'The North goes through West Point' … again

Kenny Burton says he has “all the respect in the world” for the West Point High football team, and the Ridgeland High head coach isn’t just saying that because his team is playing the defending state champion.
He certainly holds West Point in the highest light for his time that he spent there as a coach. Burton served as the Green Wave’s defensive coordinator in the mid-’90s.
“I lived in the city of West Point for seven years,” Burton said.
After a stint as Houston’s defensive coordinator, Burton has found himself in Madison County. In his eighth season at the helm, he has guided the Ridgeland Titans to a 13-0 record and a spot in tonight’s MHSAA Class 5A semifinals.
His Titans team plays at West Point (12-1), the Daily Journal’s third-ranked large school.
“The North goes through West Point each and every year,” Burton said about West Point’s success in the postseason. “We’ll be ready to play. We won 13 ballgames and we’re 13-0 for a reason.”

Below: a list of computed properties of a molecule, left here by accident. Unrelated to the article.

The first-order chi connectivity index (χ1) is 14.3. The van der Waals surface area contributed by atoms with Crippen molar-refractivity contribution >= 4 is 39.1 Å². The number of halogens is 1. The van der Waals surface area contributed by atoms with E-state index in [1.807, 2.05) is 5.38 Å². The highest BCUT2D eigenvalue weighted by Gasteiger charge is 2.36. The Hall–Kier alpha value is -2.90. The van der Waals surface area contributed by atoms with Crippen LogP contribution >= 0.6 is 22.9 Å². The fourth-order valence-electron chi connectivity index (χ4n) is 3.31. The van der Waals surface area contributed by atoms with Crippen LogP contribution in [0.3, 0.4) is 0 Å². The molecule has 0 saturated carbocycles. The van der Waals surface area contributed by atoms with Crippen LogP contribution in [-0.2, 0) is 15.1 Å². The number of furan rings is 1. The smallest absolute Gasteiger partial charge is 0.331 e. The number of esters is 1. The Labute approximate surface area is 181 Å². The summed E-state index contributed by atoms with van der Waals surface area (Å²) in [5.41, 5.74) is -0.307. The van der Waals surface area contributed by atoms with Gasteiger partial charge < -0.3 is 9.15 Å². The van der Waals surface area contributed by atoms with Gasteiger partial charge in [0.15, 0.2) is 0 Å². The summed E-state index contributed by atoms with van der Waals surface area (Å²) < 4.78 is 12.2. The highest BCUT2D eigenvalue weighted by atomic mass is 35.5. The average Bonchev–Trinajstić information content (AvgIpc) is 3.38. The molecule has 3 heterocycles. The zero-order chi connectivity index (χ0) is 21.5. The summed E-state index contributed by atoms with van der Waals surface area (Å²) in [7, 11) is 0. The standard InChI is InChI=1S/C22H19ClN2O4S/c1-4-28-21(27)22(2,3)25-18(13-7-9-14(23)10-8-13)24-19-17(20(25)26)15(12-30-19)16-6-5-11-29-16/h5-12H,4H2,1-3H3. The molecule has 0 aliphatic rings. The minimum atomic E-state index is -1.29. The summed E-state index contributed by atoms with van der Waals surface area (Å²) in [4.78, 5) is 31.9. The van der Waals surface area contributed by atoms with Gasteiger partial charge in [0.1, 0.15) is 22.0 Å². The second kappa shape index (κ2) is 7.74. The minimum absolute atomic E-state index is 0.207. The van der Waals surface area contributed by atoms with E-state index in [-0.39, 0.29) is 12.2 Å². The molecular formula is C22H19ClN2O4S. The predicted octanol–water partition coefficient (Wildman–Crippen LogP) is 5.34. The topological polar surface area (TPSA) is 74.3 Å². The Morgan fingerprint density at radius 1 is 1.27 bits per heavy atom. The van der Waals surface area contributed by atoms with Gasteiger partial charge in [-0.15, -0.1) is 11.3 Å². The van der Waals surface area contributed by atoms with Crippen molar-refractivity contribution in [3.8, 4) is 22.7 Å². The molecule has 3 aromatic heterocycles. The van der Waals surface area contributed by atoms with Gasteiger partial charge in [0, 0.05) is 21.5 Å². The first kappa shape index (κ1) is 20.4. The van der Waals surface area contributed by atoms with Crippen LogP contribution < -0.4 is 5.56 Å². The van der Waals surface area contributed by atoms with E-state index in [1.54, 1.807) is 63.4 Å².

While West Point has a storied program, Ridgeland’s is pretty much brand new. The Titans played their 100th game last Friday night against New Hope.
The Madison County high school opened in 2002.
“We’re such a transient community with many people moving in and moving out,” Burton said about coaching in a growing area. “We’re liable to have a couple kids come in each year and we’re liable to have a few come in and not play for us. We’re also liable to have a few move out.”
With its oldest alumni being in their mid-20s, Burton finds himself coaching in a completely different atmosphere than he did at West Point, where the players’ older brothers, cousins and even their fathers had donned a Green Wave uniform. West Point has won six state titles, while Ridgeland is working on its first.
Still, the Neshoba County native enjoys the challenges of coaching an upstart program.
“It’s been fun,” Burton said. “It’s a great place to work and I like where we’re headed.”

John Wilbert/NEMS Daily Journal

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